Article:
The Shadow of the Wind, by Carlos Ruiz Zafón (Author), Lucia Graves (Translator)
Penguin Press: New York. Copyright 2001 (translation copyright 2004)
I stumbled upon this book looking for quotes about reading for this post. Having found a good quote, I wanted to read a bit about the book to avoid quoting something terribly objectionable or wildly out of context. I soon discovered that it was a novel about books. The blurbs mentioned a “cemetery of forgotten books” and a twisting tale of intrigue that opens before the book’s narrator, Daniel, as his father takes him to this mysterious place and he chooses a book. Daniel tries to learn more about the obscure author and finds himself descending into a story that pulls him farther in at every turn.
As a bibliophile, this intrigued me enough to borrow the book from the library, which is a significant step since I rarely read novels. I am not opposed to reading fiction; I just don’t do it very often.
In the novel, Daniel lives with his widowed father and is only 10 years old when the story begins. His father owns and runs a small used book store in Barcelona in the years following the Spanish Civil War. Zafón writes with a tenderness and depth of one who has spent time among and in books. The closing paragraph of the opening chapter illustrates this:
Once, in my father’s bookshop, I heard a regular customer say that few things leave a deeper mark on a reader than the first book that finds its way into his heart. Those first images, the echo of words we think we have left behind, accompany us throughout our lives and sculpt a palace in our memory to which, sooner or later—no matter how many books we read, how many worlds we discover, or how much we learn or forget—we will return. For me those enchanted pages will always be the ones I found among the passageways of the Cemetery of Forgotten Books.
By this point I was hooked, for I could see that Daniel and I shared a similar temperament. I, too, have stood in the Cemetery of Forgotten Books—several of them. We call them university libraries. While not all the books on their shelves are forgotten, I have seen some that are. Two images come particularly to mind.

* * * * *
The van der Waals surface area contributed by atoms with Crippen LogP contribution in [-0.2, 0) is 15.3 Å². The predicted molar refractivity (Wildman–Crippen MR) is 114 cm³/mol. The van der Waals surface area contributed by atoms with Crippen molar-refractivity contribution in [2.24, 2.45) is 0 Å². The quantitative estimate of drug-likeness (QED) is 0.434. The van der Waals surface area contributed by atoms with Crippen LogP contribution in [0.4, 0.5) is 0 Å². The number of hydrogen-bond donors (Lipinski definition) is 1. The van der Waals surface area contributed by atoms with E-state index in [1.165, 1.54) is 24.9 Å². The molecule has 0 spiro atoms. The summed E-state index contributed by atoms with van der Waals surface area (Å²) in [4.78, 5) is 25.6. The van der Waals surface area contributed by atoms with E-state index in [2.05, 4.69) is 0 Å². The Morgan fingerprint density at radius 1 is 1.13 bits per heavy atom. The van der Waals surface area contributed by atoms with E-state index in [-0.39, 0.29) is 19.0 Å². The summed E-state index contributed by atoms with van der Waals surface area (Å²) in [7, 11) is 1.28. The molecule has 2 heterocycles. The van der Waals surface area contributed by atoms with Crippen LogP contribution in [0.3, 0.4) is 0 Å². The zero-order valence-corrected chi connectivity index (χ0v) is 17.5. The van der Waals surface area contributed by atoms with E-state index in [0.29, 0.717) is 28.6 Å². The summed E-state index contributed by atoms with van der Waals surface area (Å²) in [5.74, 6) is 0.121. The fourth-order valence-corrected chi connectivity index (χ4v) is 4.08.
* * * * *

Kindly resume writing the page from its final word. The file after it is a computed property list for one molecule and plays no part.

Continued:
In the early 1990’s as an undergraduate at Ball State University, I both frequented and worked at the university library. I worked in the interlibrary loan department and my 4-hour shifts were filled with searching for oftentimes obscure titles in order to photocopy particular pages or prepare the book for mailing. I remember finding a doctoral thesis on the formation of tooth-buds in tadpoles; the author admitted the obscurity of his research, but theses must be original, after all.
One of my favorite sections of the Bracken Library was on the fourth floor where there was a section of shelves full of old books still cataloged by the Dewey decimal system, instead of the Library of Congress system usually used. As a philosophy major whose main interest was logic, there was a forgotten book there that I visited often: A History of Formal Logic, by I. M. Bochenski, translated and edited by Ivo Thomas, University of Notre Dame Press, 1961. (No, despite a recurring temptation, I did not steal the book, but finding a digitized copy on the internet takes me back to that dusty volume.)
Thirty years later as a graduate student at Syracuse University, I would again escape to the library. It truly was an escape as we had no requirements to ever go there and most of my classmates never darkened the door of the place. This fact still mortifies me and gives me greater affinity for The Cemetery of Forgotten Books motif.
I remember one day in particular, aimlessly walking among the B’s—the Library of Congress call numbers for philosophical works start with B—thinking about how much was here and how little it was used when I saw it. Dio Chrysostom. Five volumes of the works of John Chrysostom, of whom I was beginning to discover in earnest, in Greek and English. I pulled one off the shelf and just like in the movies, I blew on the top to disperse a cloud of dust. I absently flipped through the pages and then placed it back on the shelf, knowing that in the midst of a completely unrelated course of study, I did not have time to delve into these volumes. I also knew I was nowhere near having the faculty in Greek to appreciate them. According to the Bird Library online catalog, they are still there, quietly sitting, waiting to be discovered.